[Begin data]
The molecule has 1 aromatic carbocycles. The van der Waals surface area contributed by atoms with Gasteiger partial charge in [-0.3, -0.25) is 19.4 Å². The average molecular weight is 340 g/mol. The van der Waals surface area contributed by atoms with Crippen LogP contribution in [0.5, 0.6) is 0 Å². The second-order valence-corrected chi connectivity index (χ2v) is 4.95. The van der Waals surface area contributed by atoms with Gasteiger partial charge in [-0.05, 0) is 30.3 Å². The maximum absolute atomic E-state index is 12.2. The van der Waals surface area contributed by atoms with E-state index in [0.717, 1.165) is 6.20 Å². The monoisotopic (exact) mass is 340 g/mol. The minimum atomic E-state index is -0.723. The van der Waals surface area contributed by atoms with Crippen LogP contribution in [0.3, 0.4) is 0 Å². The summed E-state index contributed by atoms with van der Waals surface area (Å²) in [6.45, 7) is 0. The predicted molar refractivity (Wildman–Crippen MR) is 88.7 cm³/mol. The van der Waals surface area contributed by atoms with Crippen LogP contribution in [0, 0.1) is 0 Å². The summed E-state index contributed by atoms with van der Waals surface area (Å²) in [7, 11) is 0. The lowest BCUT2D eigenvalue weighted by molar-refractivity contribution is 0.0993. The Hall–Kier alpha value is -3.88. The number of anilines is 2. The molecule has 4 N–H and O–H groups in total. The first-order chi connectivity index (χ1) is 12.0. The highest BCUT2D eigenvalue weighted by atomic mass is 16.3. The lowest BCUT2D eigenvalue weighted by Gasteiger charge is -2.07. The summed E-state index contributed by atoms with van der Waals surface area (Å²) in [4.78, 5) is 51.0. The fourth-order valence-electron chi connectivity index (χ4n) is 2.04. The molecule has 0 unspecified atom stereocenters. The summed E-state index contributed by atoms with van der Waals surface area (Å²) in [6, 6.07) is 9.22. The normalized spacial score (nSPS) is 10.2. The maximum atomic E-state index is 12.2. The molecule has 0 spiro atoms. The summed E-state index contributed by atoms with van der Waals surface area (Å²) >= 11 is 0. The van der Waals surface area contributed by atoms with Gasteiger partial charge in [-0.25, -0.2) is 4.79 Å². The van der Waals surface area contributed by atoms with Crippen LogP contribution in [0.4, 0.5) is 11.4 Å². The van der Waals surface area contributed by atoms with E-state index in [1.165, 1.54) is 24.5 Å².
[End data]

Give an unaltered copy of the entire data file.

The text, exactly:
The molecule has 1 aromatic carbocycles. The van der Waals surface area contributed by atoms with Gasteiger partial charge in [-0.3, -0.25) is 19.4 Å². The average molecular weight is 340 g/mol. The van der Waals surface area contributed by atoms with Crippen LogP contribution in [0.5, 0.6) is 0 Å². The second-order valence-corrected chi connectivity index (χ2v) is 4.95. The van der Waals surface area contributed by atoms with Gasteiger partial charge in [-0.05, 0) is 30.3 Å². The maximum absolute atomic E-state index is 12.2. The van der Waals surface area contributed by atoms with E-state index in [0.717, 1.165) is 6.20 Å². The monoisotopic (exact) mass is 340 g/mol. The minimum atomic E-state index is -0.723. The van der Waals surface area contributed by atoms with Crippen LogP contribution in [0.3, 0.4) is 0 Å². The summed E-state index contributed by atoms with van der Waals surface area (Å²) in [6.45, 7) is 0. The predicted molar refractivity (Wildman–Crippen MR) is 88.7 cm³/mol. The van der Waals surface area contributed by atoms with Crippen LogP contribution in [0, 0.1) is 0 Å². The summed E-state index contributed by atoms with van der Waals surface area (Å²) in [7, 11) is 0. The lowest BCUT2D eigenvalue weighted by molar-refractivity contribution is 0.0993. The Hall–Kier alpha value is -3.88. The number of anilines is 2. The molecule has 4 N–H and O–H groups in total. The first-order chi connectivity index (χ1) is 12.0. The highest BCUT2D eigenvalue weighted by atomic mass is 16.3. The lowest BCUT2D eigenvalue weighted by Gasteiger charge is -2.07. The summed E-state index contributed by atoms with van der Waals surface area (Å²) in [4.78, 5) is 51.0. The fourth-order valence-electron chi connectivity index (χ4n) is 2.04. The molecule has 0 unspecified atom stereocenters. The summed E-state index contributed by atoms with van der Waals surface area (Å²) in [6, 6.07) is 9.22. The normalized spacial score (nSPS) is 10.2. The maximum atomic E-state index is 12.2. The molecule has 0 spiro atoms. The summed E-state index contributed by atoms with van der Waals surface area (Å²) >= 11 is 0. The van der Waals surface area contributed by atoms with Gasteiger partial charge in [-0.25, -0.2) is 4.79 Å². The van der Waals surface area contributed by atoms with Crippen LogP contribution in [0.4, 0.5) is 11.4 Å². The van der Waals surface area contributed by atoms with E-state index in [1.165, 1.54) is 24.5 Å².